There are a large number of factors affecting women’s mental health.
- Women are more often the main carer of their children and might even care for older or disabled relatives as well. Women carers are more likely to experience depression and anxiety.
- Women are more likely to live in poorer living conditions than men.
- Working mainly in the house, concerns about personal safety and poverty can make women feel isolated. Social isolation is a crucial factor in mental health issues.
- Physical and sexual abuse can lead to trauma resulting in a long-term impact on their mental health, especially if they do not receive any support.
- Women are exposed to much more sexual violence than men, meaning more women are affected by PTSD.
When women find it difficult to talk about their feelings and internalise them, it can lead to problems like depression and eating disorders. They might express their emotional pain through dangerous things like self-harm, while men mostly prefer to vent it out through disruptive and anti-social behaviour.
There are also factors protecting the mental health of women: they tend to have better social connections than men and find it easier to confide in their loved ones. Women are also prone to getting treatment for their mental health problems. This shows that women are more willing to acknowledge that they need help. It might also reflect the expectations of women of the kinds of health problem that both women and men are most likely to encounter.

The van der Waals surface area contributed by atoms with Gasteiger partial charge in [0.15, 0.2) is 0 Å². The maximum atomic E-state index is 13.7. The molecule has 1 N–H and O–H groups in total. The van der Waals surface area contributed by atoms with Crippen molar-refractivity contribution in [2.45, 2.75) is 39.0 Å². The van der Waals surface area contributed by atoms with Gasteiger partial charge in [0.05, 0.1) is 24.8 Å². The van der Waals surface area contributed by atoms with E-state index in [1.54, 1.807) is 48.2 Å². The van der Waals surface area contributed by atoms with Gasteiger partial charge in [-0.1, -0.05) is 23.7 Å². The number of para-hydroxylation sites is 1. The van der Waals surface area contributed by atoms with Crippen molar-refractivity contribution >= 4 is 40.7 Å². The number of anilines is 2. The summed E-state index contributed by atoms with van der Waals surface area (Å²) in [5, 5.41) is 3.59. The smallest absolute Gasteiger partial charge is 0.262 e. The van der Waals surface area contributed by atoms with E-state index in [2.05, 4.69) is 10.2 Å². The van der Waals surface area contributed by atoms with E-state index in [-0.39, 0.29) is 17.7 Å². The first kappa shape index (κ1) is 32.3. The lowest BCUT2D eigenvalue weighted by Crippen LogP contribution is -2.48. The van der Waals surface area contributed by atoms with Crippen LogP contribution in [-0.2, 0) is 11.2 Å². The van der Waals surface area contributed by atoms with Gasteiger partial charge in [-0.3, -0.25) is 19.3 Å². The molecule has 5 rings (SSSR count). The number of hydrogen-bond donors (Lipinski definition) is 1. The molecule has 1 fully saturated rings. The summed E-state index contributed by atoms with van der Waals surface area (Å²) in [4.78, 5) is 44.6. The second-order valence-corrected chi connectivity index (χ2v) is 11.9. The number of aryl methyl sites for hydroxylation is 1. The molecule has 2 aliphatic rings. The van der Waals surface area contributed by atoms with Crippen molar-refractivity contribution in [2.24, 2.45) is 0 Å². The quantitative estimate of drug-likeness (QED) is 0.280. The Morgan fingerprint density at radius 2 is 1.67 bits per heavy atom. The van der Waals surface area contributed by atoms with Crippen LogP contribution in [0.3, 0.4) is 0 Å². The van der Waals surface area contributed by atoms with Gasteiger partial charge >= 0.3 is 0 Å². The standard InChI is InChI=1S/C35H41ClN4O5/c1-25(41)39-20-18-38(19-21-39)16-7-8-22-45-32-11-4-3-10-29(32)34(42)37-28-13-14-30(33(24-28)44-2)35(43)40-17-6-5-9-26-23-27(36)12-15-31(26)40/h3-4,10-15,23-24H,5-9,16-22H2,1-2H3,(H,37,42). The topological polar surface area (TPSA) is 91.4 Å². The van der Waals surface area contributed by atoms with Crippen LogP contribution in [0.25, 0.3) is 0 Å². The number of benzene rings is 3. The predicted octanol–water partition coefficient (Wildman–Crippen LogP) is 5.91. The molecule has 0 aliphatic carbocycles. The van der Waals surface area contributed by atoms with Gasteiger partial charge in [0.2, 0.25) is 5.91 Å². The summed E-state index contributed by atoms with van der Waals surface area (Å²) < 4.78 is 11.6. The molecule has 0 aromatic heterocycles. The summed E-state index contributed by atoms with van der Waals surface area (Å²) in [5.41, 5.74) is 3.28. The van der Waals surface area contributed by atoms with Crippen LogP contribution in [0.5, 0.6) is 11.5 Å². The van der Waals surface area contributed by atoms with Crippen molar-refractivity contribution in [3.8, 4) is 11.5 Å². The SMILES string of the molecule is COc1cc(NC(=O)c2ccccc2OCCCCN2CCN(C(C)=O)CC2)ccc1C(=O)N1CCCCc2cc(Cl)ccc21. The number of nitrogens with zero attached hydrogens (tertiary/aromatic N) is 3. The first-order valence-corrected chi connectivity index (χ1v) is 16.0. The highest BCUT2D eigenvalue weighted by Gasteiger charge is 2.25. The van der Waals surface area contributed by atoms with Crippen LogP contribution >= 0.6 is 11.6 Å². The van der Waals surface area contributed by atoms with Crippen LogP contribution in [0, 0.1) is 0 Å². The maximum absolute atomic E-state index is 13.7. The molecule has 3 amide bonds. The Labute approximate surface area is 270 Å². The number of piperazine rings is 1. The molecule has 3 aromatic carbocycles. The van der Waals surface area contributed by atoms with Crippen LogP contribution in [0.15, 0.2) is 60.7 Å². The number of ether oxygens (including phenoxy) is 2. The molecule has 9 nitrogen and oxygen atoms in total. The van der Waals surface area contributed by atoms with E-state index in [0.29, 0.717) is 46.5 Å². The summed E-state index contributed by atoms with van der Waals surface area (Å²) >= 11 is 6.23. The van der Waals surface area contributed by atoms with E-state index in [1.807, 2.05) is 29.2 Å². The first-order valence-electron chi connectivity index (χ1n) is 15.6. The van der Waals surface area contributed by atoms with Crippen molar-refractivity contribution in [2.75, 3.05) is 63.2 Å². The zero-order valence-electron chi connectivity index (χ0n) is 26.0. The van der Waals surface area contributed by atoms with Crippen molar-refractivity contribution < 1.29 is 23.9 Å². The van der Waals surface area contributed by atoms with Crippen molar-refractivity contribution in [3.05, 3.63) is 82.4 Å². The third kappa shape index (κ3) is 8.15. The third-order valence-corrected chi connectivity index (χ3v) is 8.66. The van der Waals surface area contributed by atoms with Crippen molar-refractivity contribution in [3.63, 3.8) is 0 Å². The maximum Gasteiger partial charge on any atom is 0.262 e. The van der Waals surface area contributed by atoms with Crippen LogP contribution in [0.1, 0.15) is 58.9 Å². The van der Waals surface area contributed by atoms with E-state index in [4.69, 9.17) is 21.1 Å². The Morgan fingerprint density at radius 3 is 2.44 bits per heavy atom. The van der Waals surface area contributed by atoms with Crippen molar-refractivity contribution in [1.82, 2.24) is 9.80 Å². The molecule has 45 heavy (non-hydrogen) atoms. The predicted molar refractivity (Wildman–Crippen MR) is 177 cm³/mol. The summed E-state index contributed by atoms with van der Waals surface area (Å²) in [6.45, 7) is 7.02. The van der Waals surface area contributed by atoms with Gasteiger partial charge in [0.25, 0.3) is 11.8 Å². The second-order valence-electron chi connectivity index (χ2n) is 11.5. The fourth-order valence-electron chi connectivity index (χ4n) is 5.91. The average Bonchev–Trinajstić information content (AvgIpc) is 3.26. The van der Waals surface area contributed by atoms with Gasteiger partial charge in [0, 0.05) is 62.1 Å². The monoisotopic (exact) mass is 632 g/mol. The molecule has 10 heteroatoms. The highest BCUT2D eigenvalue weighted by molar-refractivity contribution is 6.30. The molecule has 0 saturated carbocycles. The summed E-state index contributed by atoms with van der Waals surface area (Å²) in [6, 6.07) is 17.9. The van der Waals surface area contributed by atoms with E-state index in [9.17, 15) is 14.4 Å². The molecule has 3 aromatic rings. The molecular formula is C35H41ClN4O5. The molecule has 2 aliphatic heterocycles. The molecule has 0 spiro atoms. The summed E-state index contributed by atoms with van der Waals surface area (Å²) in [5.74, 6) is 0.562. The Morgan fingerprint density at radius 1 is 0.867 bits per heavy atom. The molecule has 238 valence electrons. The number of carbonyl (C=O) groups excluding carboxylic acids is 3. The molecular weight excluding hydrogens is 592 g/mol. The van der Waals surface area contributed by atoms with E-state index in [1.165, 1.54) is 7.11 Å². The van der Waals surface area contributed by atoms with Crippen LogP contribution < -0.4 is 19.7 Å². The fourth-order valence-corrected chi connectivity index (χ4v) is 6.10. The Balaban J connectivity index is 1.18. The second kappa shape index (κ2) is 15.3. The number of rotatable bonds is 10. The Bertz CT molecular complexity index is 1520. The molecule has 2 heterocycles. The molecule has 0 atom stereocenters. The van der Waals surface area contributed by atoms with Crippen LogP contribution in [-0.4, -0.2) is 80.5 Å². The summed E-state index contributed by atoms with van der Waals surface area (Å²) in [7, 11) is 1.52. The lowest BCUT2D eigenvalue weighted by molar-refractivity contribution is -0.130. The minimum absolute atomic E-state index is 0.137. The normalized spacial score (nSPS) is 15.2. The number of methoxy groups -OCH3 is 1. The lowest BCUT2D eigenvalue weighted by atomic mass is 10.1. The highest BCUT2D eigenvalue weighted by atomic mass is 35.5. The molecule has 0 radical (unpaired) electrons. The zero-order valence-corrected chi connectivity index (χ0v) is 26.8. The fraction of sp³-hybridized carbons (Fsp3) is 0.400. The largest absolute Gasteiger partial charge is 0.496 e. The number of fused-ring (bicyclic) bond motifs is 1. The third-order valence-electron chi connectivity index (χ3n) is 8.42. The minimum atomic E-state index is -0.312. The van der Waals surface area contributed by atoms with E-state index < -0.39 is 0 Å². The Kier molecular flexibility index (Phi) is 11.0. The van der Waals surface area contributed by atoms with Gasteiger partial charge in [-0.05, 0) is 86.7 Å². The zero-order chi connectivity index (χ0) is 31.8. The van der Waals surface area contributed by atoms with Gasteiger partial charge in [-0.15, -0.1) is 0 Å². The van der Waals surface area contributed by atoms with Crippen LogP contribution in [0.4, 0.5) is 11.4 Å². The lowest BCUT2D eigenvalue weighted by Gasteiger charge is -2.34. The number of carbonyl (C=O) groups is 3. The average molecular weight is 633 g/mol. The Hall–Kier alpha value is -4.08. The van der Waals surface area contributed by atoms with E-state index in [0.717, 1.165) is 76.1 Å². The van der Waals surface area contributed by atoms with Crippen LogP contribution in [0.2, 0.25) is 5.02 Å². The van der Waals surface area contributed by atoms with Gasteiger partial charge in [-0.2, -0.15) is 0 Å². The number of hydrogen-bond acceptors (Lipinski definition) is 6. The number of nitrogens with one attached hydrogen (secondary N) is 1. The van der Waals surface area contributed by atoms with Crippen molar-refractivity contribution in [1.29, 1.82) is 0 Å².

Why Women Experience Depression More Than Men
One in four women is prone to depression when compared to one in ten men. Even though studies have been conducted, it is still unclear why this is so, but factors like poverty, isolation and hormonal changes are sure to have an impact. However, some researchers believe that statistics cannot be trusted because depression is under-reported in men. Around ten to twenty per cent of women experience depression while being pregnant or post-childbirth. A lot of people are aware of postnatal depression as something that occurs during the first year after giving birth. However, it is less well known that women can also experience antenatal depression when they are pregnant.
Another critical aspect that is often overlooked is that women have a longer life expectancy than men, which means that they are more susceptible to the mental health difficulties that can come with old age. Elderly people are often faced with more daily stresses and challenging life events than younger people, which rightfully explains their increased risk of depression. Losses such as loss of independence and bereavement can also trigger depression. Almost forty per cent of people in care homes are prone to feelings of depression.
If concerned that you are developing a mental health problem, talk to a psychologist immediately. It can be understandably daunting, but most people find that speaking to someone and getting help can make a significant difference in their lives.
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